Here Are The 2018 Women Film Critics Circle Nominations!


BEST MOVIE ABOUT WOMEN
Mary Shelley
Roma
The Favourite
Widows

BEST MOVIE BY A WOMAN
Can You Ever Forgive Me?
Leave No Trace
The Kindergarten Teacher
You Were Never Really Here

BEST WOMAN STORYTELLER [Screenwriting Award]

Sara Colangelo: The Kindergarten Teacher
Debra Granik: Leave No Trace
Tamara Jenkins: Private Life
Audrey Wells: The Hate U Give

BEST ACTRESS
Toni Collette, Hereditary
Olivia Colman, The Favourite
Viola Davis, Widows
Maggie Gyllenhaal, The Kindergarten Teacher

BEST ACTOR
Ben Foster, Leave No Trace
Ethan Hawke, First Reformed
Viggo Mortensen, Green Book
Hugo Weaving, Black 47

BEST COMEDIC ACTRESS
Helena Bonham Carter, 55 Steps
Olivia Colman, The Favourite
Kathryn Hahn, Private Life
Melissa McCarthy, Can You Ever Forgive Me?

BEST YOUNG ACTRESS
Elle Fanning, Mary Shelley
Elsie Fisher, Eighth Grade
Thomasin McKenzie, Leave No Trace
Amandla Stenberg, The Hate U Give

BEST FOREIGN FILM BY OR ABOUT WOMEN
Capernaum
Happy As Lazzaro
Roma
Zama

BEST DOCUMENTARY BY OR ABOUT WOMEN
RBG
Say Her Name: The Life And Death Of Sandra Bland
Seeing Allred
Shirkers

WOMEN’S WORK/BEST ENSEMBLE
55 Steps
Ocean’s Eight
The Favourite
Widows

SPECIAL MENTION AWARDS

COURAGE IN FILMMAKING
Haifaa Al-Mansour, Mary Shelley
Sara Colangelo, The Kindergarten Teacher
Sandra Luckow, That Way Madness Lies
Jennifer Fox, The Tale

COURAGE IN ACTING [Taking on unconventional roles that radically redefine the images of women on screen]Helena Bonham Carter: 55 Steps
Viola Davis: Widows
Nicole Kidman: Destroyer
Melissa McCarthy: Can You Ever Forgive Me?

ADRIENNE SHELLY AWARD: For a film that most passionately opposes violence against women
Call Her Ganda
I Am Not A Witch
On Her Shoulders
Say Her Name: The Life And Death Of Sandra Bland

JOSEPHINE BAKER AWARD: For best expressing the woman of color experience in America
If Beale Street Could Talk
Life And Nothing More
The Hate U Give
Widows

KAREN MORLEY AWARD: For best exemplifying a woman’s place in history or society, and a courageous search for identity
93 Queen
On The Basis Of Sex
Roma
Woman Walks Ahead

THE INVISIBLE WOMAN AWARD: [Performance by a woman whose exceptional impact on the film dramatically, socially or historically, has been ignored]

Yalitza Aparicio, Roma
Glenn Close, The Wife
Andrea Riseborough, Nancy
The Women Of Widows

BEST SCREEN COUPLE
A Star Is Born
Crazy Rich Asians
Disobedience
If Beale Street Could Talk

BEST FEMALE ACTION HEROES
Adrift
55 Steps
Black Panther
RBG

MOMMIE DEAREST WORST SCREEN MOM OF THE YEAR AWARD
Krista Allen, Party Mom
Toni Collette, Hereditary
Nicole Kidman, Destroyer
Jacki Weaver, Widows

BEST EQUALITY OF THE SEXES
Black Panther
Like Me
On The Basis Of Sex
Widows

BEST ANIMATED FEMALES
Incredibles 2
Liyana
Mary And The Witch’s Flower
Mirai No Mirai

BEST FAMILY FILM
Eighth Grade
Incredibles 2
Science Fair
The Hate U Give

WFCC HALL OF SHAME
Bryan Singer

Embracing the Melodrama Part II #117: Never Let Me Go (dir by Mark Romanek)


NeverletmegoposterquadI can still remember, back in the year 2010, when I first saw Never Let Me Go at the Dallas Angelika.  Going into the film, I didn’t really know what was waiting for me.  I hadn’t read the novel that it was based on.  All I knew was that it had a cool trailer and it starred two of my favorite actresses, Carey Mulligan and Keira Knightley.  Before I watched Never Let Me Go, I didn’t even know who Andrew Garfield was but that changed quickly.  Never Let Me Go took me by surprise.  I figured it would be a sad movie, based on the melancholy trailer and title.  But I had no idea how sad or effective it would be.  By the end of the movie, I was in tears.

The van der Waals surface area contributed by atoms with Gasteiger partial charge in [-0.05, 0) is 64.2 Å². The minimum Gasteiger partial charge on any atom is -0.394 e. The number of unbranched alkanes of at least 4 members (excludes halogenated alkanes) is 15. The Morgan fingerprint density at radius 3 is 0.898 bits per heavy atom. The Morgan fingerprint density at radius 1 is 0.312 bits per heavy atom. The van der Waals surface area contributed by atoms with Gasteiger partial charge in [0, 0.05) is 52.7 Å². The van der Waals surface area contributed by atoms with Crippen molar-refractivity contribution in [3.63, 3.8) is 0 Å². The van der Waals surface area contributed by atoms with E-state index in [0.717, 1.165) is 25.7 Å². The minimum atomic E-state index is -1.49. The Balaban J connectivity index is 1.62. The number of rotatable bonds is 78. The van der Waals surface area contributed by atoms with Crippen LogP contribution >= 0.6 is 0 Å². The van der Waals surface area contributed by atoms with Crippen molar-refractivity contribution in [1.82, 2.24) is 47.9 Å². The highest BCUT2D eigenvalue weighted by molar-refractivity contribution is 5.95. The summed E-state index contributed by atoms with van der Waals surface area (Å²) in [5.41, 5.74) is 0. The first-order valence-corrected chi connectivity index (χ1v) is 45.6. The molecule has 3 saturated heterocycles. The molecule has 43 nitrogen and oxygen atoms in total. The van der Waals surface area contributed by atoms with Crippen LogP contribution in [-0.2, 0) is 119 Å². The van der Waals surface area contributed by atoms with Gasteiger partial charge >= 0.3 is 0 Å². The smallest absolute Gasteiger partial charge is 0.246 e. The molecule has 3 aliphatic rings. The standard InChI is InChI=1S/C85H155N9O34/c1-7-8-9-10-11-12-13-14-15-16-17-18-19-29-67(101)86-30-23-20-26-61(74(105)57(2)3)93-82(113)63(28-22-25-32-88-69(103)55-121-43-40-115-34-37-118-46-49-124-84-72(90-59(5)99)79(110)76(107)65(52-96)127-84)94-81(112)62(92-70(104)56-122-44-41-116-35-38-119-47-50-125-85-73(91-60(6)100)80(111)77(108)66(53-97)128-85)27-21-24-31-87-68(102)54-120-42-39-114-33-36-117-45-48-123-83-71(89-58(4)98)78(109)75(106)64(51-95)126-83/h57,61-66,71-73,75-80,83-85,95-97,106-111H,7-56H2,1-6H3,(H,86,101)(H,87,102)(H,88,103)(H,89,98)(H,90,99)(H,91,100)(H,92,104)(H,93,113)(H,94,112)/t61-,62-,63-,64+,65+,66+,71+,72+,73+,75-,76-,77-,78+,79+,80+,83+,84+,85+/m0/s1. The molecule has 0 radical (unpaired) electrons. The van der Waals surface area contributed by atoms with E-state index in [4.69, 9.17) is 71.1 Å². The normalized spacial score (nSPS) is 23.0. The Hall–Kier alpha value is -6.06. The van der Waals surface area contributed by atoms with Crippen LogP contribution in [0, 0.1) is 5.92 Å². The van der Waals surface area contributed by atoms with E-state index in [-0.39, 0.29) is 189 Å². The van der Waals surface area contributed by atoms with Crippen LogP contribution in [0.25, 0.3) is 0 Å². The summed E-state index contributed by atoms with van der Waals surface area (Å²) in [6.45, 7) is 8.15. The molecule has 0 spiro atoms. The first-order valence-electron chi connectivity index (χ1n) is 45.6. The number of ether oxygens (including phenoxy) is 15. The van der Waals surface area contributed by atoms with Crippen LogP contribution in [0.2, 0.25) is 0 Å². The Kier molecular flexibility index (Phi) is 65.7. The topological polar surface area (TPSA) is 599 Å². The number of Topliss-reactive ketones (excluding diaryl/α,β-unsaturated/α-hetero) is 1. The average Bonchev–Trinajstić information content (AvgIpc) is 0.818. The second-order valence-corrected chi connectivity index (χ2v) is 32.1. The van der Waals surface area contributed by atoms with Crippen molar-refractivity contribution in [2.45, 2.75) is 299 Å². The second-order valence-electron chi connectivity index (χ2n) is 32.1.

And, even though I was already writing for this site at the time, I somehow never wrote up a review of Never Let Me Go.  Oh, I certainly meant to.  I went out of my way to recommend the movie on twitter.  I included it on my list of films that deserved Oscar consideration.  But I never actually got around to writing that full review.  The emotions were just too overwhelming.

Well, I’m going to use this opportunity to recommend that, if you haven’t already, you make an effort to see Never Let Me Go.  It’s a beautifully done film, one that confirms that director Mark Romanek is a major talent who really should have more than just three feature films to his credit.  (True, he does have a lot of music videos…)  As well, the film was written by Alex Garland, which should interest those of you who fell in love with Ex Machina earlier this year.

As for the film itself, it takes place in a world where, we’re told, a medical breakthrough was discovered in 1952 that allows people to live to be over 100 years old.  The details of that medical breakthrough are slowly revealed to us over the course of the film.  Unfortunately, it’s impossible to really talk about this film without revealing those details so consider this to be your SPOILER WARNING.

Basically — much as in Clonus — life has been extended through the use of cloning.  Cloned children are raised outside of the view of “normal” society.  They go to special schools.  And when they turn 18, they are harvested for their organs.  Clones are told that their ultimate goal is to “complete,” which is a polite way to say that most of them die before they ever reach 30.  A few lucky ones are allowed to be “carers.”  They take care of and comfort dying clones and, as a result, they get to put off their first organ donation for a few years.

Unlike Clonus, where the cloning was clandestine and done only to benefit the very rich, the clones are not a secret in Never Let Me Go.  Everyone knows why they exist and everyone knows what is going to ultimately happen to them.  Whenever the clones are allowed to leave their schools and explore the real world, they are greeted with a mix of hostility, fear, and guilt.  Because they are due to be sacrificed, society chooses to believe that the clones are somehow less than human.